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Profile: Jari Kaukua (University of Jyväskylä)
  1. Jari Kaukua (2015). Self-Awareness in Islamic Philosophy: Avicenna and Beyond. Cambridge University Press.
    This important book investigates the emergence and development of a distinct concept of self-awareness in post-classical, pre-modern Islamic philosophy. Jari Kaukua presents the first extended analysis of Avicenna's arguments on self-awareness - including the flying man, the argument from the unity of experience, the argument against reflection models of self-awareness and the argument from personal identity - arguing that all these arguments hinge on a clearly definable concept of self-awareness as pure first-personality. He substantiates his interpretation with an analysis of (...)
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  2. Jari Kaukua (2013). The Triumph of Mercy: Philosophy and Scripture in Mullā Ṣadrā By Mohammed Rustom. [REVIEW] Journal of Islamic Studies 24 (3):363-366.
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  3. Jari Kaukua (2011). Ibrahim Kalin , Knowledge in Later Islamic Philosophy: Mullâ Sadrâ on Existence, Intellect, and Intuition . Reviewed By. Philosophy in Review 31 (5):359-361.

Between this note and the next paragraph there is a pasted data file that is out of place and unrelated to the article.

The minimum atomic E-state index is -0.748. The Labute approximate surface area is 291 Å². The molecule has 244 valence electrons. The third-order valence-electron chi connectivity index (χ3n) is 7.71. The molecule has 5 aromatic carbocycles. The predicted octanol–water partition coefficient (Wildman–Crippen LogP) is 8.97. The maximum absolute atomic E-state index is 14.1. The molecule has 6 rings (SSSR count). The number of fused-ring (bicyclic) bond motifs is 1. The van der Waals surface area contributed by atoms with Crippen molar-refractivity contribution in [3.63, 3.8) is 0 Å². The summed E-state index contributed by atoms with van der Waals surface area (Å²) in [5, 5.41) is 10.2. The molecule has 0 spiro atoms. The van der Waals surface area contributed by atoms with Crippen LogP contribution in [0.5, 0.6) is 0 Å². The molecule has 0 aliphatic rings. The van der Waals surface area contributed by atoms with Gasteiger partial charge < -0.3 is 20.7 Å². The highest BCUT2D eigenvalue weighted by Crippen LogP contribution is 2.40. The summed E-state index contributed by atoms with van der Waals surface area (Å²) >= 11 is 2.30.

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  4. Jari Kaukua (2011). The Physics of the Healing , Books I-Iv (Review). Journal of the History of Philosophy 49 (2):245-246.
    Avicenna's physics has been the object of relatively scant scholarly attention in comparison to his psychology and metaphysics. This is deplorable, for as Jon McGinnis points out in the introduction to the present volume, Avicenna's physical investigations both illuminate and deal in detail with a number of topics of crucial importance for both psychology and metaphysics. Furthermore, the scholarly consensus on Avicenna's originality and singular importance for the subsequent Arabic and Latin traditions in the two disciplines is equally true in (...)
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  5. Jari Kaukua & Vili Lähteenmäki (2010). Subjectivity as a Non-Textual Standard of Interpretation in the History of Philosophical Psychology. History & Theory 48 (1):21-37.
    Contemporary caution against anachronism in intellectual history, and the currently momentous theoretical emphasis on subjectivity in the philosophy of mind, are two prevailing conditions that set puzzling constraints for studies in the history of philosophical psychology. The former urges against assuming ideas, motives, and concepts that are alien to the historical intellectual setting under study, and combined with the latter suggests caution in relying on our intuitions regarding subjectivity due to the historically contingent characterizations it has attained in contemporary philosophy (...)
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